September saw us reach our 1,000,000th visitors, Peter and Cathy White, who were presented with a Mary Rose decanter by Rear Admiral John Lippiett, the then-Chief Executive of the Mary Rose Trust, and given a special tour of the museum including the secondary collection.

 

We also welcomed our new Chief Executive, Helen Bonser-Wilton, who came to us from the National Trust. She’s brought lots of new ideas with her, and has even started tweeting!

 

The Mary Rose also hit the news as five of our volunteers picked up the South East regional prize in the prestigious Marsh Award for Museum Learning Volunteers.

 

Finally, and probably less excitingly, our collection hit the headlines as it turned out that some of the cod bones recovered from barrels on the Mary Rose may have originated from Newfoundland.

 

October, as always, saw our annual Anniversary Lectures, although these were special ones marking 50 years since the search for the Mary Rose began. We live-tweeted the talks, so have a look if you missed out!

 

The same day saw the unveiling of a bust of Margaret Rule, which is now housed in the gallery that bears her name.

 

This month also saw us hosting the International Peer Learning in Museums Seminar, or #IPLIMS, where heritage attractions from around the south of England were able to ask for advice from museums around the world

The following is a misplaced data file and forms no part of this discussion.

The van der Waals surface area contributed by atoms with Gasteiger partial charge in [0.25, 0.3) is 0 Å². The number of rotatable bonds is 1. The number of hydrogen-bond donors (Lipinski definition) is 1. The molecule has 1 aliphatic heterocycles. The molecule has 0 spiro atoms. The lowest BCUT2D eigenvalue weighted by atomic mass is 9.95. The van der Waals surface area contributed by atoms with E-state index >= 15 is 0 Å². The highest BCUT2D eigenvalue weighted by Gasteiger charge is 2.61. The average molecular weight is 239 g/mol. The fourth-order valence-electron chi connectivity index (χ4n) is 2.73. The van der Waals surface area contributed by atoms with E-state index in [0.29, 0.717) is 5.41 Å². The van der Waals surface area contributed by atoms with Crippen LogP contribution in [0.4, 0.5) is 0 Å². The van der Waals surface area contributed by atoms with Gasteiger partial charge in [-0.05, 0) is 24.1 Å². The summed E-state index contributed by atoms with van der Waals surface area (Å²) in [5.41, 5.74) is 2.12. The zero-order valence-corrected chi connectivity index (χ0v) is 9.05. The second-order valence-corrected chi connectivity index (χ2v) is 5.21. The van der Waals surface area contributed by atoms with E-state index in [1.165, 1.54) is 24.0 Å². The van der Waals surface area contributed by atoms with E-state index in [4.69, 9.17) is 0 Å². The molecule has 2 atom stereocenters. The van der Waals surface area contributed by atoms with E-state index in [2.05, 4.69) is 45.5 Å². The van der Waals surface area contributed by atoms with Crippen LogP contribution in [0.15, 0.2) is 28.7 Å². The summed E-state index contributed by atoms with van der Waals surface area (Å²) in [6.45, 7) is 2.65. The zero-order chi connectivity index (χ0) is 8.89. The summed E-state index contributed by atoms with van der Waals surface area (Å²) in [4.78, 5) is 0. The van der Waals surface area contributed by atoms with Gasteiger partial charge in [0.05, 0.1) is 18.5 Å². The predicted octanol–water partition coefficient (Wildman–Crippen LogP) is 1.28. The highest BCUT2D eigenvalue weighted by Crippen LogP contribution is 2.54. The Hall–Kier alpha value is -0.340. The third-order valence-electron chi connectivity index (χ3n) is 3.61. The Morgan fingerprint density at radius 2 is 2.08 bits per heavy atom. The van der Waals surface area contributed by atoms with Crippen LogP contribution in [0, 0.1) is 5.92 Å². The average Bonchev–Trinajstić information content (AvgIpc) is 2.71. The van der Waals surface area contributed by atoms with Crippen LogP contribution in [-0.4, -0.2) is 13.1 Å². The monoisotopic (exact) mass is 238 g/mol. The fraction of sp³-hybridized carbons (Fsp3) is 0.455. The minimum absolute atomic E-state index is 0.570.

November saw us out and about, not only with the Pop-Up Museum going to Stansted Park and Dinosaur Isle on the Isle of Wight, but also to Sweden, where our museum team got to experience the Vasa Museum in Stockholm! Not only that, but while they were there they got to meet the UK Ambassador to Sweden, as well as take in the sights of our Head of Operations dancing to ABBA in the Abba Museum (he won’t let me share the video, sadly…)

 

This month also saw Tony and Barry, two of our volunteers, take part in the Lord Mayor’s Show in London!

 

Staying in, we also held our first wedding at the museum, Tracey and Jon Clarke-Sullivan tied the knot on the Friday of the Festival of Christmas.

 

Finally for November, we closed our doors for the last time on November 29th, so we could start the work on Phase 2. We spent most of the 30th moving replicas and artefacts down into our foyer to form a mini-exhibition. We also took the opportunity to “Ring in the changes” with the original ship’s bell!

 

 

December was quiet, what with everybody being at the shops rather than museums, but there was still plenty going on!

 

We took advantage of the museum being empty to move one of our bronze demi-cannons, which had to make way for the airlock that will feature on the upper deck.

 

We also began a new Micropasts project, photomasking the ship’s bell. As of when we wrote this, it hadn’t been completed, so there’s something for you to do once you’ve finished reading this!

 

So, what does next year hold? Well, apart from our grand reopening in late summer, probably a fair bit, you’ll just have to wait and see!